Up until June 2014, when New York State’s top securities regulator sued Barclays for favoring high-frequency traders over other investors in its dark pool, this sinister-sounding term was not nearly as well- recognized as it is today. Even now, “dark pool” carries an aura of mystery, and there are many misconceptions about its definition and operations.
It is worth mentioning at the outset that dark pools have been around since trading began, albeit under other names, such as “upstairs trading.” The term is simply Wall Street slang for private stock trading platforms operated primarily by brokerages. In the present context, dark pools are electronic alternative trading systems, very similar to stock exchanges, where trades can be matched. The orders are “dark” because the size and price of trades are not revealed to other participants in order to limit the amount of interaction and minimize price movements. These pools are mostly used by sophisticated professional traders.
Another common misconception – rising out of comments in the media implying that a dark pool is somewhat of a black market – is that it is a place where anything goes, and customers are exploited by profiteering brokers. However, in reality, dark pools are highly regulated. All dark pools are broker-dealers registered with the SEC and with the Financial Industry Regulatory Authority (FINRA), and they’re subject to regular audits and examinations, similar to an exchange. Dark pool trades are further bound by the "NBBO," or National Best Bid and Offer, which means that prices cannot be chosen arbitrarily. While dark pool prices are frequently the midpoint of the NBBO, dark pools are not permitted to trade at prices beyond the NBBO without an intermarket sweep that satisfies orders on other markets.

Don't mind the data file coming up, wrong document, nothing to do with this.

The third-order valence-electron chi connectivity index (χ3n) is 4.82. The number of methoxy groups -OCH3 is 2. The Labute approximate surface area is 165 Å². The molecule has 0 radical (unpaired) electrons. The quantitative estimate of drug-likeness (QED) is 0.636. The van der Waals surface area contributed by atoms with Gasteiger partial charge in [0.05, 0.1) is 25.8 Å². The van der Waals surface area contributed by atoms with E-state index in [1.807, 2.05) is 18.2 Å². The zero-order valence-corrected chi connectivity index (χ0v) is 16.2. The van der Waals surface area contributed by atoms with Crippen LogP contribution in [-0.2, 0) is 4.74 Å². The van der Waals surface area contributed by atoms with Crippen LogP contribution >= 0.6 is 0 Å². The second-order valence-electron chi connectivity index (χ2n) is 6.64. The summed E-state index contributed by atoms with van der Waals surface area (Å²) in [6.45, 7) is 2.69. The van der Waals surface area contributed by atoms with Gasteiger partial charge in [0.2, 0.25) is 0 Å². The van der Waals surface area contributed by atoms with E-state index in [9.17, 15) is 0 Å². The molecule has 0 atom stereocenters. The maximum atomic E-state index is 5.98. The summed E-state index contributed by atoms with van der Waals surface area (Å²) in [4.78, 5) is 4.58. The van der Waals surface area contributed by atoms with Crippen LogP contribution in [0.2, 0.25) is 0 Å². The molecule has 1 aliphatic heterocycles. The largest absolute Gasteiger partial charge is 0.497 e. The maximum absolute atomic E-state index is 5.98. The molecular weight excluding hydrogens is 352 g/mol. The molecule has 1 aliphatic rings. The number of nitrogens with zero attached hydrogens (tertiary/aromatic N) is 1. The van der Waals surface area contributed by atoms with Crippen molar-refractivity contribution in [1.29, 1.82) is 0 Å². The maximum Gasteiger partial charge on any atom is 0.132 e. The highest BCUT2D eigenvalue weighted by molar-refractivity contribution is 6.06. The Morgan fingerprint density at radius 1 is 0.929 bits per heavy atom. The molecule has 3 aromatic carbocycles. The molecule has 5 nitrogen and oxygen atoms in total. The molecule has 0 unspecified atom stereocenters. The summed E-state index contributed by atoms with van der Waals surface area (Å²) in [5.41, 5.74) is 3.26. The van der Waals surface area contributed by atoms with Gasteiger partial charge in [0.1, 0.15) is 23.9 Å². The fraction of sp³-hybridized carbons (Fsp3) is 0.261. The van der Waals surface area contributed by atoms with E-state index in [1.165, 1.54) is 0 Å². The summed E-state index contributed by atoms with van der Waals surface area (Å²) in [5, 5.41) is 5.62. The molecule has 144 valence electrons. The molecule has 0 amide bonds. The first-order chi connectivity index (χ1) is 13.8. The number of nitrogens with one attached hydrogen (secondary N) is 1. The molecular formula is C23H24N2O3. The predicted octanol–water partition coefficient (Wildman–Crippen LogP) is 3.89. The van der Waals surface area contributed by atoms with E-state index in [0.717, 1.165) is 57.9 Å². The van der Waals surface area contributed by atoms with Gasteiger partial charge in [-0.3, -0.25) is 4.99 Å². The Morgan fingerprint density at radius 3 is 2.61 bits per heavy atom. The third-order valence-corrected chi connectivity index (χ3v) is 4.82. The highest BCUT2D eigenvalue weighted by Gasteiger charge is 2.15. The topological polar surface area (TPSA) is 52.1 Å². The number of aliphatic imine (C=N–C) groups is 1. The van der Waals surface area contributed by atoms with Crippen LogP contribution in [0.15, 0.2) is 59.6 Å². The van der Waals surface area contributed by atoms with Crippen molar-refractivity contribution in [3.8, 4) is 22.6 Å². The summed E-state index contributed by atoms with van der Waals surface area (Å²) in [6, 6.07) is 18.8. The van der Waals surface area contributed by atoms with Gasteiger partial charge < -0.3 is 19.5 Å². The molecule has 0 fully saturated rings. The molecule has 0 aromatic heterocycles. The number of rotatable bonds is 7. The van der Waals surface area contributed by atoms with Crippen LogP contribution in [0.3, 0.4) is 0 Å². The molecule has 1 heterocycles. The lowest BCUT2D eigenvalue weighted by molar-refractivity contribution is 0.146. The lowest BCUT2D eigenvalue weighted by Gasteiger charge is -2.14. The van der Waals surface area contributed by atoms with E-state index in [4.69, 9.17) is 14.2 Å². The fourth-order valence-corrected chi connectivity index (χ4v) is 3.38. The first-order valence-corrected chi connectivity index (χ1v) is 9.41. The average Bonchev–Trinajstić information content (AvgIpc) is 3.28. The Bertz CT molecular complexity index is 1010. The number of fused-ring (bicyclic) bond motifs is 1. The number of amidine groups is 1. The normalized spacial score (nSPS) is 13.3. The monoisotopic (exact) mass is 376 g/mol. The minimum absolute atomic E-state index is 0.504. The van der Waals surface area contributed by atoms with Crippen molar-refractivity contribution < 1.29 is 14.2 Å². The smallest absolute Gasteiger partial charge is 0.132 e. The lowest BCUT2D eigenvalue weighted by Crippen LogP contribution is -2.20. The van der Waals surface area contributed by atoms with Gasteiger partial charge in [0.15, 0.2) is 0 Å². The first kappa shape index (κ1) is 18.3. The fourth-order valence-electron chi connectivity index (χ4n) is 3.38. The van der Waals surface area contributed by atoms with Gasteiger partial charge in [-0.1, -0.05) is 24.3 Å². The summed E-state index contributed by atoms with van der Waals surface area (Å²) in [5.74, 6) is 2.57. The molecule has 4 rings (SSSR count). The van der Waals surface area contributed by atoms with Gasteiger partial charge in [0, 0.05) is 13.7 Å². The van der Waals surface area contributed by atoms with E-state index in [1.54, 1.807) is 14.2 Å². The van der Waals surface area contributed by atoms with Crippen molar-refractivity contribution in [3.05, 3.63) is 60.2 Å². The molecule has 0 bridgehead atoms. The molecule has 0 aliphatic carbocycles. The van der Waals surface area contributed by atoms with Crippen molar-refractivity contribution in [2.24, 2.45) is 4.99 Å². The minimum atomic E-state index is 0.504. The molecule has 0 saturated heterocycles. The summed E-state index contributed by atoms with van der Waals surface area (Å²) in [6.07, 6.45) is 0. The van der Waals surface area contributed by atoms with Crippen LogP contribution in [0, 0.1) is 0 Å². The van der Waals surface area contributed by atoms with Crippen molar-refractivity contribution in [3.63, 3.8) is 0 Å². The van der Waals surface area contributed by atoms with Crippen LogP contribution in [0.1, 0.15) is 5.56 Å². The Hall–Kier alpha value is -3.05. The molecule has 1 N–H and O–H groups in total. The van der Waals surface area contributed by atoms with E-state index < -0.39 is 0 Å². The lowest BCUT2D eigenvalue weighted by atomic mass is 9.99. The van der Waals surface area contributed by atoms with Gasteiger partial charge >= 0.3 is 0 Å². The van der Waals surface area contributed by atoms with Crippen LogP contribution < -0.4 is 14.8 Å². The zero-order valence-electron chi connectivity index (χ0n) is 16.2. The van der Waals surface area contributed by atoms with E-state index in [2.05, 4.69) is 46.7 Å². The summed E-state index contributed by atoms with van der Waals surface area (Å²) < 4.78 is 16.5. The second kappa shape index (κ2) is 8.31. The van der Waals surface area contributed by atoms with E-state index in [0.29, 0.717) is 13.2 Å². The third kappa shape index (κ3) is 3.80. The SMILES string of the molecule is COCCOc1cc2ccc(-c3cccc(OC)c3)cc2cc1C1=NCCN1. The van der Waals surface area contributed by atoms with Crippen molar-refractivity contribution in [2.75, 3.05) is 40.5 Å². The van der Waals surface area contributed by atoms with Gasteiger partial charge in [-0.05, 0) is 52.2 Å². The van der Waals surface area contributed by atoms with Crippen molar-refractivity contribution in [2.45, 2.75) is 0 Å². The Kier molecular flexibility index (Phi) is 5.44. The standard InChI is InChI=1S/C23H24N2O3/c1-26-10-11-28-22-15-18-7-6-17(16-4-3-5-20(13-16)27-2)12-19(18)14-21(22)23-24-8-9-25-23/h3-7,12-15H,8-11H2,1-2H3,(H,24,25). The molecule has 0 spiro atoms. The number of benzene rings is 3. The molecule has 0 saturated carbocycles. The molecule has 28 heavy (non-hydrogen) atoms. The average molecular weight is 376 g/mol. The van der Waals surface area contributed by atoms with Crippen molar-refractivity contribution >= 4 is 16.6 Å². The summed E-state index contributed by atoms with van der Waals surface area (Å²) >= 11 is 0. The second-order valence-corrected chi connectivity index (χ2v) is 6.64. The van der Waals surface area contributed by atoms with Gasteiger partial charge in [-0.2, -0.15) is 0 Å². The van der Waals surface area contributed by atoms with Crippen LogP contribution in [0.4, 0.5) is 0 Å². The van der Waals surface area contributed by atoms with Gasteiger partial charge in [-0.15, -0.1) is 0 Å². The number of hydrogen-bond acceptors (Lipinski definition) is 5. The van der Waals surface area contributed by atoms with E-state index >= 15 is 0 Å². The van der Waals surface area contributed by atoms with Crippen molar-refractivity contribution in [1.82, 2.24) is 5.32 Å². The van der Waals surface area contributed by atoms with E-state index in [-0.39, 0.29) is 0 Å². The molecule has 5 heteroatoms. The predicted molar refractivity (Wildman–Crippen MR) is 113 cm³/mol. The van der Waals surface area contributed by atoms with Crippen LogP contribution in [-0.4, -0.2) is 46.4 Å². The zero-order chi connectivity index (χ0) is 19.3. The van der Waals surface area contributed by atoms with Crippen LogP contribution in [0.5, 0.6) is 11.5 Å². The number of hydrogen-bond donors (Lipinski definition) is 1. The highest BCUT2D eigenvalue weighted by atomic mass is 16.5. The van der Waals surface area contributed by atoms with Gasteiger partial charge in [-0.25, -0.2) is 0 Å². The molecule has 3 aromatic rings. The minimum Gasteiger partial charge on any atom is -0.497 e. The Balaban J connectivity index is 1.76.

Non-exchange trades have grown to about 40% of all US stock trades in 2014, which is up from 16% six years ago. Dark pools have been at the forefront of this trend, accounting for about 15% of the US volume, which serves as evidence that institutions find it to their advantage to engage in dark pool trading. This picture is similar in the UK and throughout Europe, as technological advancements have lowered costs, allowing broker dealers to route more of their order flow to their own private pools first, before sending the leftover orders to the exchanges.
Exchanges have taken notice and reacted to these trends. In 2013, chief executives of NYSE Euronext, Nasdaq OMX and BATS Global Markets argued for regulators to introduce rules imposing certain restrictions on transactions taken away from public exchanges, pointing out similar steps taken by other regulators around the globe against the rise of off-exchange trading or dark pools.
The Wall Street Journal recently reported that the Nasdaq OMX Group has approached several big banks with a proposal to take over the operation of their so called "dark pools," and further plans to seek regulatory permission to do so, according to Nasdaq Chief Executive Robert Greifeld.
If you can’t beat ‘em, join ‘em!